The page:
So it’s—our inaction, our—the constant patter about the Middle East not being important, the constant patter about political change, the pivot—quote/unquote, the “pivot to Asia,” the JCPOA, all of these things have compelled our traditional partners in the region to explore their relations with other big powers.

CROFT: OK. We’re going to queue it up for questions. But as people are getting their questions together, very last one for me: What is the status of the U.S.-Saudi negotiations over a grand bargain? Like, we were just in Saudi. They were like, it’s kind of a now-or-never moment.

COOK: Right.

CROFT: Real questions about is there an Israel normalization component. Does this—is there a plan B without Israel normalization? Like, where are we on this U.S.-Saudi deal?

COOK: Yeah. I mean, every week we seem we’re getting, you know—when we were there, the final drafts. That was late April.


COOK: The final drafts are coming. And then two weeks later, we’re at the semi-final drafts. And so on and so—I mean, this is a very big deal. But it goes back to what we were just talking about, and this is the Biden administration’s effort to outmaneuver the Chinese in the region by securing a relationship with the Saudis that will essentially keep the Chinese at arm’s length. As the Saudis said to both of us, we’re not going to give up our relationship with the Chinese. But this security pact—and it’s a security pact plus. There’s a whole host of things that come with it other than an American security guarantee for Saudi Arabia.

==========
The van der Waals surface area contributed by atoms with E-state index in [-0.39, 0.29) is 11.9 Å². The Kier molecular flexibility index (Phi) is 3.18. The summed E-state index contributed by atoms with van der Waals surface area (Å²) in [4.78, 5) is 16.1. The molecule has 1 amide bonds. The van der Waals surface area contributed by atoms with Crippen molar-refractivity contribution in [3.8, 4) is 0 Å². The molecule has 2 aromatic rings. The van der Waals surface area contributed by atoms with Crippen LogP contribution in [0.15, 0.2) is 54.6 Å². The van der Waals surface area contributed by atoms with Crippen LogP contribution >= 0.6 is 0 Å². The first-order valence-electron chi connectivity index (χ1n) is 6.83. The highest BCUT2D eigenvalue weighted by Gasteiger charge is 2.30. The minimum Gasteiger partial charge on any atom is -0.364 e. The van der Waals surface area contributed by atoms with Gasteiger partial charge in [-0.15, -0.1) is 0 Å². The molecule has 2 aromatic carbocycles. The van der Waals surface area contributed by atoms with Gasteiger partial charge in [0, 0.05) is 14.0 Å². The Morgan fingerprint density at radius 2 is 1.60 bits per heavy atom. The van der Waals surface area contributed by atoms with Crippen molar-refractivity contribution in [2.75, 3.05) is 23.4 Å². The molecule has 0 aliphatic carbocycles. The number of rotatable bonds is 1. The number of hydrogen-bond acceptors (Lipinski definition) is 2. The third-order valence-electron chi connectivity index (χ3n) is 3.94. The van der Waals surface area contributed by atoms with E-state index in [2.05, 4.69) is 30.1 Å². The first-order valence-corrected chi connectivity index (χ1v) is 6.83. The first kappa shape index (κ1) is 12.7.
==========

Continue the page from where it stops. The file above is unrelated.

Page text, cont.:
I think that the idea that this would be wrapped around a normalization with Israel, prior to October 7 that made a lot of sense. I’m not sure that it would have—what I say is I—I have lots of questions about it. But if I was sitting next to the president in September 2023 and he asked me do you think we should do that, I was like, it’s a pretty good bet that if you get the Saudis to normalize with the Israelis and you wrap that around a security pact, members of the Senate will hold their noses and go for the security pact. I no longer think that that’s the case. I think that Israel is quite unpopular within the Democratic caucus in the Senate. And I think that for other reasons our plan B, which is to just have a security pact with Saudi Arabia, should be our plan A.

I think inviting Israel into the relationship has distinct disadvantages and will impact negatively the U.S.-Saudi relationship in the same way that the trilateral logic of the bilateral Egypt-U.S. relationship is impacted by the quality of Israel-Egypt relations. And I think that that pattern will play itself out again, even if there are safeguards—even if there are safeguards against it in any of these agreements.

So I think, look, if Saudi Arabia is important, and it is critical for us to outmaneuver the Chinese in the Gulf, and one of the ways to do that is by signing a security pact, then the Biden administration should go and make the case to the Senate. Why have this kind of—you know, let’s have a bilateral agreement. We’re always trying to do these things too—it’s too hard. I call it the iron lotus of agreements. The JCPOA was like that. And the—you have to be a guy my age to understand the reference to the iron lotus. I’ll tell—I’ll tell people offline what that references. Maybe some people get it. And it’s the same thing with the Saudi normalization thing. I think that we will eventually come to an agreement. Whether the Senate goes for it or not really is an open question. I have my doubts whether we’re going to see this before the election.